First off, the 2012 federal budget makes no upfront claim to be a budget. Indeed, the cover states only “Economic Action Plan 2012: Jobs, Growth and Long-Term Prosperity.” While we have been accustomed in recent years to budgets with their own titles, this one does not actually say “Budget” anywhere. This makes it more a framework economic document that includes gutting of environmental assessment in the name of the economy.
This is a colonial vision of the economy as a quarry for foreign interests. Instead of ensuring development of resources in a manner consistent with real long-term needs like energy security, the country is to open to any foreign investor who wants our resources, and Canadians will politely have to clean up the mess afterwards. While there will be some Canadian jobs in all of this, most of them will be of short duration in the construction phase, but the budget also increases the capacity to bring in temporary foreign workers.
This is known in the budget as “responsible resource development.” This perverse label includes putting hundreds of millions of tonnes of CO2 into the atmosphere – pretty much the opposite of being responsible.
Our penchant for planetary destruction just cannot happen fast enough. Under the mantra “one project, one review” environmental considerations will get lumped in with everything else, meaning that review processes for destructive mining and oil and gas projects will be fast-tracked. On p. 96, the six projects highlighted as “major economic projects” that will benefit from consolidated review — three oil and gas pipelines, a gold mine and a uranium mine — are indicative of the government’s priorities. The Major Projects Office currently has 70 projects on file, and the budget forsees 500 projects over the coming decade.
The document is full of euphoric exaggeration — the assertion, for instance, that “oils sands … generate wealth that benefits all Canadians.” The document then sternly adds that “Canadians will only reap the benefits that come from our natural resources if investments are made by the private sector to bring the resources to market” (emphasis added). Yet, the logic gets tied up in knots, as the pushing of the success story of resource development contrasts with claims that companies are facing “an increasingly complicated web of rules and bureaucratic reviews that have grown over time, adding costs and delays that can deter investors and undermine the economic viability of major projects.”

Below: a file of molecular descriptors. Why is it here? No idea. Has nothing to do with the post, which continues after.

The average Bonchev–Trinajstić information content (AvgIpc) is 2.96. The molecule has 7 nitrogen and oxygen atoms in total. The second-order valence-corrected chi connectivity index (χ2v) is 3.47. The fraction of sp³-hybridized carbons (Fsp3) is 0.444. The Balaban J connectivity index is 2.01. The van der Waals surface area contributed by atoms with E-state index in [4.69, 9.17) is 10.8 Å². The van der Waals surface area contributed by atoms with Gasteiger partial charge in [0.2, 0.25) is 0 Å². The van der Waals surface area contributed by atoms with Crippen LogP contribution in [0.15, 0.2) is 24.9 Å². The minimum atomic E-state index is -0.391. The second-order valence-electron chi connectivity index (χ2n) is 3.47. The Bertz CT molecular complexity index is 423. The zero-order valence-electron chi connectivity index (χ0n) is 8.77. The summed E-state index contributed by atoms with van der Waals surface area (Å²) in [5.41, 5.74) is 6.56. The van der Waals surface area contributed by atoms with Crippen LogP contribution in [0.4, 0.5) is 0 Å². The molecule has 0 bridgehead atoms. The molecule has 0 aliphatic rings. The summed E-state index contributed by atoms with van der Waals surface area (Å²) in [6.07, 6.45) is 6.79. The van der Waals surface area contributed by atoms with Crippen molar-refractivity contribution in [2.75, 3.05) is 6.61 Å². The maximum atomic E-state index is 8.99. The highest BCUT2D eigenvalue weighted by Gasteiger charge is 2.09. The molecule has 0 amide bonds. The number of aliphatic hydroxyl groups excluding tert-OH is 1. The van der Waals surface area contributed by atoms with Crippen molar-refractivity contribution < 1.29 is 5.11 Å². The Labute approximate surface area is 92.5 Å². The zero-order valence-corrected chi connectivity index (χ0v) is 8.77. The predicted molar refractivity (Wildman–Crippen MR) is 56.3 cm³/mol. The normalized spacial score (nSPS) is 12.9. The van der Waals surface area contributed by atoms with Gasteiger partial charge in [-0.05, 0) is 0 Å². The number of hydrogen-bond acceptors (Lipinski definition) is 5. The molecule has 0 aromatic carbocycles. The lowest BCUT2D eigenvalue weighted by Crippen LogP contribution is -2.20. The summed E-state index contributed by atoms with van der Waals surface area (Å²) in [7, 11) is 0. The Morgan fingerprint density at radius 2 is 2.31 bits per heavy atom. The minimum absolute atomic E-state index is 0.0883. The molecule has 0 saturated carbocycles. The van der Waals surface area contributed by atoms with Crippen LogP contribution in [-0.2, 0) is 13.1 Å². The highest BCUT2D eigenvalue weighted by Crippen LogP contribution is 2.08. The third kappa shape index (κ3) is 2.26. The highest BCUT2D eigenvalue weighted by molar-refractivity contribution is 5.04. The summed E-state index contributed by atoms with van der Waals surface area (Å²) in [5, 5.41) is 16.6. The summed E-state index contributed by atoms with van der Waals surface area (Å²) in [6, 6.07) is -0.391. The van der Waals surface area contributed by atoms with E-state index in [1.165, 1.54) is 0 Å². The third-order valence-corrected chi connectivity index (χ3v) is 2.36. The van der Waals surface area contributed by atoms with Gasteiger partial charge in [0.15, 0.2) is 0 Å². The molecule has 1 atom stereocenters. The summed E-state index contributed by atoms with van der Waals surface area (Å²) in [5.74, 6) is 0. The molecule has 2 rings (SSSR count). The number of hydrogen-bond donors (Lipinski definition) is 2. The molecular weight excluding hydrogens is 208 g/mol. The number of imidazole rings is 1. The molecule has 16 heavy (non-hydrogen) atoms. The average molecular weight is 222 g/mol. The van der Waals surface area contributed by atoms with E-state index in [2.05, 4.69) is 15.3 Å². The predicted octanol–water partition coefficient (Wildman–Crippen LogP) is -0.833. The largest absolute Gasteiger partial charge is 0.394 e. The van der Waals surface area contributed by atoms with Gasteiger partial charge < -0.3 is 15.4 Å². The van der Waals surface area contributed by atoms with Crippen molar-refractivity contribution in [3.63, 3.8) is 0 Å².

As for “jobs, growth and long-term prosperity,” unfortunately, there are few jobs in the resource sector areas under consideration (mostly mining and oil and gas projects) and other measures to facilitate the import of temporary foreign workers. As for “long-term”, this measure is focused on very short-term liquidation of Canadian resources for hefty profits but that imperil people in other countries and in the future.
One interesting note is a commitment to “rationalizing inefficient fossil fuel subsidies by phasing out tax preferences for resource industries.” It turns out this was a 2009 G-20 commitment, and Canada’s “implementation” is misleading at best. The first part of it came last year when Budget 2011 phased out preferences for oil sands producers relative to conventional oil (just as conventional oil is dwindling). In Budget 2012, an investment tax credit for oil and gas development specific to Atlantic Canada is being phased out (apparently worth $0 in budget terms) as is a mineral exploration and development tax credit (worth a measly $10 million per year and well offset by other tax cuts and deregulation lavished on the industry). These are token gestures compared to the grand commitment on “rationalizing fossil fuel subsidies.”
In terms of dollars, protecting the environment is also taking a hit as part of overall spending cuts (see other posts by David MacDonald, Armine Yalnizyan, Andrew Jackson and Toby Sanger). Environment Canada will get cut by $20 million in 2012/13 rising to $88 million in 2014/15 (an 8% cut). Parks Canada gets a $6 million cut this year, rising to $29 million in 2014/15.
The National Roundtable on the Economy and the Environment (NRTEE) has been scrapped, ostensibly because of an “expanded community of environmental stakeholders has demonstrated the capacity to provide analysis and policy advice to the Government.” Unless they get funds from foreign radicals, apparently. The NRTEE was one of the few federal voices that have acknowledged the challenge of climate change in a series of reports, while calling for action to reduce emissions, studying measures of doing so (such as carbon pricing) and making estimates of anticipated climate-related damages to the Canadian economy in future years. Their contributions clearly were not welcome in “don’t ask, don’t tell” Ottawa, and will be missed.
Small note: there is a $2 million provision for accelerated capital cost treatment of clean energy generation, targeted at biomass.
The term “climate” appears four times in the budget. Twice there is a passing reference to climate change, but really an afterthought. The other two times are in reference to investment climate.
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